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Understanding Multitopology Routing in Conjunction with PIM

Protocol Independent Multicast (PIM), in conjunction with multitopology routing extensions to OSPF (multitopology OSPF) and BGP, can direct multicast traffic over particular paths based on traffic characteristics.

Junos OS provides a mechanism whereby multicast traffic traverses user-specified topology paths based on the sender’s source address. Multitopology routing (MTR) is used for OSPF, BGP, and route resolution over the specified topology routing tables. OSPF and BGP independently populate the routing table used by PIM. Firewall filters are not required because the multicast forwarding plane uses the multicast tree after it has been built.

Figure 1 shows a diagram of routing topology paths, where the dashed lines are associated with multicast group A (topology red), and the dotted lines are associated with multicastgroup B (topology blue).

Figure 1: Core Links Configured to Prefer Specified Routing TopologiesCore Links Configured to Prefer Specified Routing Topologies

Two copies of the same stream enter Device PE1 and then traverse separate paths over the internal BGP (IBGP) core.

This solution leverages Junos OS features that allow particular routing tables to perform route resolution using specified routing tables.

The configuration includes a combination of the following features:

  • BGP communities

  • Separate IBGP next hops belonging to user-specified OSPF routing topologies

  • Route resolution over user-specified topology routing tables

  • A separate routing table (inet.2) for multicast protocols

Commonly, networks use a separate routing table for multicast. In Junos OS, the multicast routing table is inet.2. Routing topologies are grouped based on BGP communities. Each group represents a set of IP addresses associated with multicast servers and receivers. Primarily, the group must be related to the set of servers because the multicast receivers initiate tree creation toward these servers. Multicast traffic directed downstream toward receivers uses the previously created PIM tree, and therefore the forwarding plane does not need to know about routing topologies.

PIM uses the inet.2 routing table for lookups of multicast source addresses. These IP addresses used for tree creation are IP unicast addresses. The customer edge (CE) routers, nearest to the multicast servers, announce the multicast source IP addresses to the provider edge (PE) routers using external BGP (EBGP). They are announced with both family inet unicast and family inet multicast, thus causing the BGP route to be added to the default routing table inet.0 and to inet.2.

Both versions of the route are injected by the PE router into IBGP. Each BGP route injected into IBGP has a specific protocol next hop. Junos OS provides the flexibility to set the protocol next hop when exporting the route into IBGP. For instance, a next-hop self can be set with an export policy configuration. You can also set the protocol next hop to a route associated with a specified topology routing table.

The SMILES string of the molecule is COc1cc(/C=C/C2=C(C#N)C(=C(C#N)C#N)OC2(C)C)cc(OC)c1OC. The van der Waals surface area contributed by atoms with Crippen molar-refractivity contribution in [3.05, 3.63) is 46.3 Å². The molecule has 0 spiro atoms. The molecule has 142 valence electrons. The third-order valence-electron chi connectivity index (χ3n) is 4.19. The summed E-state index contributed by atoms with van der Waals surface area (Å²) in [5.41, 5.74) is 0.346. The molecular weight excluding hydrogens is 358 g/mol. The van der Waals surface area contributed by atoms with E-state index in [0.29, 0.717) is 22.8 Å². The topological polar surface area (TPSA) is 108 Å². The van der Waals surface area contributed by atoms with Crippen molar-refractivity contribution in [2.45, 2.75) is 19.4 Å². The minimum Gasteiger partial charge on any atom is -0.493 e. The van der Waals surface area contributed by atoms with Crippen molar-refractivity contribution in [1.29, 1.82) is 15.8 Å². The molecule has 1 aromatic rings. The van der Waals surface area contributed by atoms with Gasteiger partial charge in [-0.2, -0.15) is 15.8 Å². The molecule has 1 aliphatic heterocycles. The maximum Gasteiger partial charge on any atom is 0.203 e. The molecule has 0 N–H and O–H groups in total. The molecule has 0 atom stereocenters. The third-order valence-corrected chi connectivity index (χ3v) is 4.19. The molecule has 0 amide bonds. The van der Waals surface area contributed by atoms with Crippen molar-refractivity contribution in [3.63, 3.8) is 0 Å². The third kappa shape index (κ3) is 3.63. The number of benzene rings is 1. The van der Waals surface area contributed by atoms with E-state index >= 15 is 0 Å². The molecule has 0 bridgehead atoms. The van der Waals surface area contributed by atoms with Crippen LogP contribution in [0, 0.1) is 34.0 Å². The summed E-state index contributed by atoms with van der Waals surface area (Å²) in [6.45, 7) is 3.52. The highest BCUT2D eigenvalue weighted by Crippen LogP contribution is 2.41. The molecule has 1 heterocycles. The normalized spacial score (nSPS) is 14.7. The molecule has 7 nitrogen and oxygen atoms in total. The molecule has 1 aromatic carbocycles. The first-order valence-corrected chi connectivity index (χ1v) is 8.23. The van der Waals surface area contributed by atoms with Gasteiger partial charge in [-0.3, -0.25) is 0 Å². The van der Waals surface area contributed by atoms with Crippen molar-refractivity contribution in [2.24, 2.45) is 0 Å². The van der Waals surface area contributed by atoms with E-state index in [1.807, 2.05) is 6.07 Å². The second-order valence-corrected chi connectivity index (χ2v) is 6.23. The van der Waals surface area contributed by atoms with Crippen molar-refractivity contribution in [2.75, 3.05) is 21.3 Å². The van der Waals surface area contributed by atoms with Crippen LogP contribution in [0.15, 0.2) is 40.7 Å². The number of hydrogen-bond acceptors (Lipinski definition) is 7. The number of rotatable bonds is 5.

Keeping in mind that an EBGP route can have a community associated with a routing topology, you can conveniently configure a policy to use this community to designate which protocol next hop should be set when exporting the IBGP route into inet.2. As such, a specific protocol next-hop IP address is required for each topology on each router injecting IBGP routes. You can configure multiple secondary loopback IP addresses on a router to be used as protocol next-hop addresses.

A group of BGP routes associated with a routing topology use the same unique protocol next hop. For instance, if you configure a PE router to handle two routing topologies, you would also configure two unique nonprimary addresses under loopback interface lo0. Next, associate each nonprimary loopback IP address with a topology for inclusion in the associated topology routing table. Configure the loopback IP address and topology under an OSPF interface statement. You must specifically disable all other topologies known to OSPF for two reasons. First, the loopback address specific to a topology must reside in only one topology routing table. Second, once the topology is added to OSPF, the topology defaults to being enabled on all subsequent interfaces under OSPF.

You can specify up to two routing tables in the resolution configuration. A key element to this solution is that the protocol next-hop address resides in only one topology table. That is, the protocol next hop belongs to a remote PE secondary loopback address and is injected into only one topology table. The route resolution scheme first checks the topology table for the protocol next-hop address. If the address is found, it uses this entry. If it is not found, the resolution scheme then checks the second topology table. Hence, only one topology table is used for each protocol nexthop address.

Links can support all routing topologies to provide a backup path should a primary multicast path fail. You can configure specific OSPF link metrics on topologies to identify paths and build trees to different servers. When a multicast tree gets built with PIM join messages directed toward the source, it follows the most preferred path. A multicast tree to a different multicast source (in a different routing topology) can create another tree along a different path.

Figure 2 shows an example of two trees using different paths over different topologies. It shows Server A using the multicast tree with the dashed line as its path and Server B using the multicast tree with the dotted line as its path.

Figure 2: Core Links Configured to Prefer Specified Routing TopologiesCore Links Configured to Prefer Specified Routing Topologies